Display Settings:

Format

Send to:

Choose Destination
Neurology. 2004 Nov 9;63(9):1613-7.

Hemorrhage is uncommon in new Alzheimer family with Flemish amyloid precursor protein mutation.

Author information

  • 1Prince of Wales Medical Research Institute, University of New South Wales, Barker Street, Randwick, Sydney, NSW 2031, Australia. w.brooks@unsw.edu.au

Abstract

BACKGROUND:

Most mutations in the amyloid precursor protein (APP) gene have been associated with familial Alzheimer disease (AD); however, some mutations within the Abeta-coding sequence have been described in families with recurrent cerebral hemorrhage. The APPAla692Gly (Flemish) mutation was reported in a family in which affected members developed hemorrhagic stroke, progressive dementia, or both.

OBJECTIVE:

To describe clinical, neuropathologic, and genetic features of a family of British origin with the Flemish APP mutation.

METHODS:

Clinical features of the proband and two affected relatives were obtained by history, examination, and medical record review. Some information on deceased affected relatives was obtained by informant interview. Neuropathologic examination was carried out on one case. DNA studies were carried out on three affected and three unaffected individuals.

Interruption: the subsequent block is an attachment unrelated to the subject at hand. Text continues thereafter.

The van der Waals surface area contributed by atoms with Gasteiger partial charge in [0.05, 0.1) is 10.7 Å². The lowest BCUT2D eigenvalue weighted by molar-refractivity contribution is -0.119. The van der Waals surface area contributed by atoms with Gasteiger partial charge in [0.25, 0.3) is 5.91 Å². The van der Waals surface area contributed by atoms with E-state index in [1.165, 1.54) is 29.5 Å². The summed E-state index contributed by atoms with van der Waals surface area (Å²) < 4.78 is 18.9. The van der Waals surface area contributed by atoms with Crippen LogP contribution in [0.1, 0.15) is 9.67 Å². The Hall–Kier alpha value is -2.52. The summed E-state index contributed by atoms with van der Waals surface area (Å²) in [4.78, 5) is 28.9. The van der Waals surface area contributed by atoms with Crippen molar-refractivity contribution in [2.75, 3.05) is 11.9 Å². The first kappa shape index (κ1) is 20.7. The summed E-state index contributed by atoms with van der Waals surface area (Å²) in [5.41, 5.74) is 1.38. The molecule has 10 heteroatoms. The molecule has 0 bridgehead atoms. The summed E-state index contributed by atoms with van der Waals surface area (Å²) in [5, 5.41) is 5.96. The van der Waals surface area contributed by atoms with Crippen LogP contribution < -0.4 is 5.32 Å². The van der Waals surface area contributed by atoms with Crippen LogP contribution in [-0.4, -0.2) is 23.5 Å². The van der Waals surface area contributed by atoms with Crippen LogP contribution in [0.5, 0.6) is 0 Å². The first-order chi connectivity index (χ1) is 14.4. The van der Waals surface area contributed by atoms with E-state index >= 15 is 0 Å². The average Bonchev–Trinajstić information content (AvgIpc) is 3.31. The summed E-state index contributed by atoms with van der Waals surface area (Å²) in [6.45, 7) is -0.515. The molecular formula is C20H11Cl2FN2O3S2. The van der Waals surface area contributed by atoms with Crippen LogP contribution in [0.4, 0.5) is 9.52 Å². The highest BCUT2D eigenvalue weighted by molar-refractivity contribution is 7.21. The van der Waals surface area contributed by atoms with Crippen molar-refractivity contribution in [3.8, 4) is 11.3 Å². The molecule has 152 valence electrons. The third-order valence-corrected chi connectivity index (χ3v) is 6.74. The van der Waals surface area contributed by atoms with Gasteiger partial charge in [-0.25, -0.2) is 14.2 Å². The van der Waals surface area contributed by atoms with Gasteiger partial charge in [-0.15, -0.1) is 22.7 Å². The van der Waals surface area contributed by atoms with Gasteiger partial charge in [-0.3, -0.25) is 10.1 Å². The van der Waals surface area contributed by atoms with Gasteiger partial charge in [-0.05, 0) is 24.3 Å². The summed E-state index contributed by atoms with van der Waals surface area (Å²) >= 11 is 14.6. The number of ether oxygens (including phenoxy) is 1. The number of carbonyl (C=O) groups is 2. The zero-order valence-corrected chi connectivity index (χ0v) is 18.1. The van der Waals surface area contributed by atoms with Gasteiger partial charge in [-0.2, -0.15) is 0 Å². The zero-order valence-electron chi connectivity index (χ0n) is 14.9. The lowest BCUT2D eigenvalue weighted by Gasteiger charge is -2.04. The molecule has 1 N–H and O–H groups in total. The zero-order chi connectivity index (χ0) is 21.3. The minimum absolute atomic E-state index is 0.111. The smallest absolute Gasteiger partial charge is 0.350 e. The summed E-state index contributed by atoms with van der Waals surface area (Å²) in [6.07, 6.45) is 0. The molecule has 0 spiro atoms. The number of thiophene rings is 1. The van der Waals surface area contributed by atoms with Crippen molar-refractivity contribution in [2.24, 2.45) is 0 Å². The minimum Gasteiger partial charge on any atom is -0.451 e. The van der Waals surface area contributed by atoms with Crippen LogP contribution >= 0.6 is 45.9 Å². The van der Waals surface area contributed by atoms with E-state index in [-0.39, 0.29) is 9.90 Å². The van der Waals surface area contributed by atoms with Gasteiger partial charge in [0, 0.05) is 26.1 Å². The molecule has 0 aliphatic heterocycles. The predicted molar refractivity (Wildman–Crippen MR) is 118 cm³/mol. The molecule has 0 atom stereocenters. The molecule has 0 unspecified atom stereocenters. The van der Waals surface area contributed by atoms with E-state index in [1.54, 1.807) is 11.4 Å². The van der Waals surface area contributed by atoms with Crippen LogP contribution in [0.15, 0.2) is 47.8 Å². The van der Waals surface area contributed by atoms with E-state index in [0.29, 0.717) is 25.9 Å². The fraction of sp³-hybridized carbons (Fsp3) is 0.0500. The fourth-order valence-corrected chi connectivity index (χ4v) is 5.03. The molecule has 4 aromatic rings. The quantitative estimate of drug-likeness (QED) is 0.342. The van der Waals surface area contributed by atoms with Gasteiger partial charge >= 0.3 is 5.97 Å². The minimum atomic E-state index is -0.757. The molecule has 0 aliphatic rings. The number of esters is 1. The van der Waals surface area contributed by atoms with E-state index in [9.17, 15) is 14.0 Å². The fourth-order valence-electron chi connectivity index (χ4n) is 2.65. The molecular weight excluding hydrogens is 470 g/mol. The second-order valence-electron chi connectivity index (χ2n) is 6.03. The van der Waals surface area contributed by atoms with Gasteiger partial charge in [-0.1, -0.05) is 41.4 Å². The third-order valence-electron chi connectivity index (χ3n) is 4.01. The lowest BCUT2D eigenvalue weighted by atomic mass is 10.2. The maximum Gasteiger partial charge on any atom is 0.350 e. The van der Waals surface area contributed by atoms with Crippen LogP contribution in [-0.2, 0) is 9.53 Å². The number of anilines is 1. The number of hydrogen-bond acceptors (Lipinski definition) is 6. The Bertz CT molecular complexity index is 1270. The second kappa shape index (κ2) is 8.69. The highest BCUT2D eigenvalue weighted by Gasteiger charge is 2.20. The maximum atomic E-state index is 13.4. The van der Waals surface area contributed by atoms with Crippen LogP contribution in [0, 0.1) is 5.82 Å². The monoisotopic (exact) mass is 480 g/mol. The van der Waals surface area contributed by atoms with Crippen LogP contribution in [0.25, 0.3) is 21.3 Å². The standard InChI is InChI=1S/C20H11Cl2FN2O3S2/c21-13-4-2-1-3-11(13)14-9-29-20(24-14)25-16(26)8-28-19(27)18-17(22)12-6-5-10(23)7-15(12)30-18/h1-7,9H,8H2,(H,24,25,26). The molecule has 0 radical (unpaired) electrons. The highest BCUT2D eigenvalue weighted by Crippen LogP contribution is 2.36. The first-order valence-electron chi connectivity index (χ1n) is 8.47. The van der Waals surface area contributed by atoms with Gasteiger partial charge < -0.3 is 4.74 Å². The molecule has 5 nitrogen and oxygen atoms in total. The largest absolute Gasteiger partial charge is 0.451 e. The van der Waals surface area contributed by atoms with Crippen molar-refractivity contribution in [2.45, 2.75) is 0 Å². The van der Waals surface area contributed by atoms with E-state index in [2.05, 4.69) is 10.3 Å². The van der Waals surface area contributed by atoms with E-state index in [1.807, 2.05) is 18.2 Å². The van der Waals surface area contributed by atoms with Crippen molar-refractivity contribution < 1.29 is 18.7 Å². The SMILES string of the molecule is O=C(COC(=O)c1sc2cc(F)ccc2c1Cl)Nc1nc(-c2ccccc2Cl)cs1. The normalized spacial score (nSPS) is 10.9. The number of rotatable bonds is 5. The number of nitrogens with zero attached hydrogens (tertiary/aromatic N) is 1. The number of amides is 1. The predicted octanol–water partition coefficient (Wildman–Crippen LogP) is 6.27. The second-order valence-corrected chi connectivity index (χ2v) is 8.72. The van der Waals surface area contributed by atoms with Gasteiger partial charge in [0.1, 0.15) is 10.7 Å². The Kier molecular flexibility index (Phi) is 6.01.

RESULTS:

Presenile dementia was present in a pattern consistent with dominant inheritance, with the APP692 mutation being found in all affecteds and no unaffecteds. The proband also had a cerebral hemorrhage, but was the only one of five affecteds to have this complication. Neuropathologic examination confirmed AD, congophilic angiopathy, and hemorrhagic infarction.

CONCLUSIONS:

This expands the number of families reported with mutations in the coding region of the amyloid precursor protein gene. Cerebral hemorrhage appears to be less frequent in this family than in the previously reported Flemish pedigree with the same mutation.

PMID:
15534244
[PubMed - indexed for MEDLINE]
PubMed Commons home

PubMed Commons

0 comments
How to join PubMed Commons

    Supplemental Content

    Icon for HighWire
    Loading ...
    Write to the Help Desk